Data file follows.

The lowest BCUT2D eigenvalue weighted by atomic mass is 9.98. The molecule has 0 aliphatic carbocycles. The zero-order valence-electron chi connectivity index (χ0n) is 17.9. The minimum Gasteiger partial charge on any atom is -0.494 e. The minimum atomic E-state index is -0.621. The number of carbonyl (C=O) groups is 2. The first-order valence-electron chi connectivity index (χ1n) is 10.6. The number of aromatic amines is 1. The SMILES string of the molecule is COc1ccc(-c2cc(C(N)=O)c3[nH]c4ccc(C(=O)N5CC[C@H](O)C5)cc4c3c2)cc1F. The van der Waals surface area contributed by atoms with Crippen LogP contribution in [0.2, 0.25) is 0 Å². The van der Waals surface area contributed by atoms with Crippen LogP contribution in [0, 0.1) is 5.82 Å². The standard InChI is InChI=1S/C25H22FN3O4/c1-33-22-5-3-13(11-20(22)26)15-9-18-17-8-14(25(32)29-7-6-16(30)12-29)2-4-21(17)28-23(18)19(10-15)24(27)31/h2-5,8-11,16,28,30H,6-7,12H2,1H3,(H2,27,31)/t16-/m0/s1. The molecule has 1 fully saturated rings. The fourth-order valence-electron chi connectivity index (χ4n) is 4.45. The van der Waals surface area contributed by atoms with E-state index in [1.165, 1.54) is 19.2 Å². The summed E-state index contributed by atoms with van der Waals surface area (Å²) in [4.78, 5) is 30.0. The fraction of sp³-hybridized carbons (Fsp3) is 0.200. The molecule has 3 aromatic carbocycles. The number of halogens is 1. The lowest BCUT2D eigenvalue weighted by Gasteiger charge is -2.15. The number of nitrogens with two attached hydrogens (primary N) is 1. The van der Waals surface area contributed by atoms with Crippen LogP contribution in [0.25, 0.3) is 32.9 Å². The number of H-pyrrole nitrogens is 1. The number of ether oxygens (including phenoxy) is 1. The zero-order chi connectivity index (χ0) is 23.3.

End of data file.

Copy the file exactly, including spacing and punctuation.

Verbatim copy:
The lowest BCUT2D eigenvalue weighted by atomic mass is 9.98. The molecule has 0 aliphatic carbocycles. The zero-order valence-electron chi connectivity index (χ0n) is 17.9. The minimum Gasteiger partial charge on any atom is -0.494 e. The minimum atomic E-state index is -0.621. The number of carbonyl (C=O) groups is 2. The first-order valence-electron chi connectivity index (χ1n) is 10.6. The number of aromatic amines is 1. The SMILES string of the molecule is COc1ccc(-c2cc(C(N)=O)c3[nH]c4ccc(C(=O)N5CC[C@H](O)C5)cc4c3c2)cc1F. The van der Waals surface area contributed by atoms with Crippen LogP contribution in [0.2, 0.25) is 0 Å². The van der Waals surface area contributed by atoms with Crippen LogP contribution in [0, 0.1) is 5.82 Å². The standard InChI is InChI=1S/C25H22FN3O4/c1-33-22-5-3-13(11-20(22)26)15-9-18-17-8-14(25(32)29-7-6-16(30)12-29)2-4-21(17)28-23(18)19(10-15)24(27)31/h2-5,8-11,16,28,30H,6-7,12H2,1H3,(H2,27,31)/t16-/m0/s1. The molecule has 1 fully saturated rings. The fourth-order valence-electron chi connectivity index (χ4n) is 4.45. The van der Waals surface area contributed by atoms with E-state index in [1.165, 1.54) is 19.2 Å². The summed E-state index contributed by atoms with van der Waals surface area (Å²) in [4.78, 5) is 30.0. The fraction of sp³-hybridized carbons (Fsp3) is 0.200. The molecule has 3 aromatic carbocycles. The number of halogens is 1. The lowest BCUT2D eigenvalue weighted by Gasteiger charge is -2.15. The number of nitrogens with two attached hydrogens (primary N) is 1. The van der Waals surface area contributed by atoms with Crippen LogP contribution in [0.25, 0.3) is 32.9 Å². The number of H-pyrrole nitrogens is 1. The number of ether oxygens (including phenoxy) is 1. The zero-order chi connectivity index (χ0) is 23.3.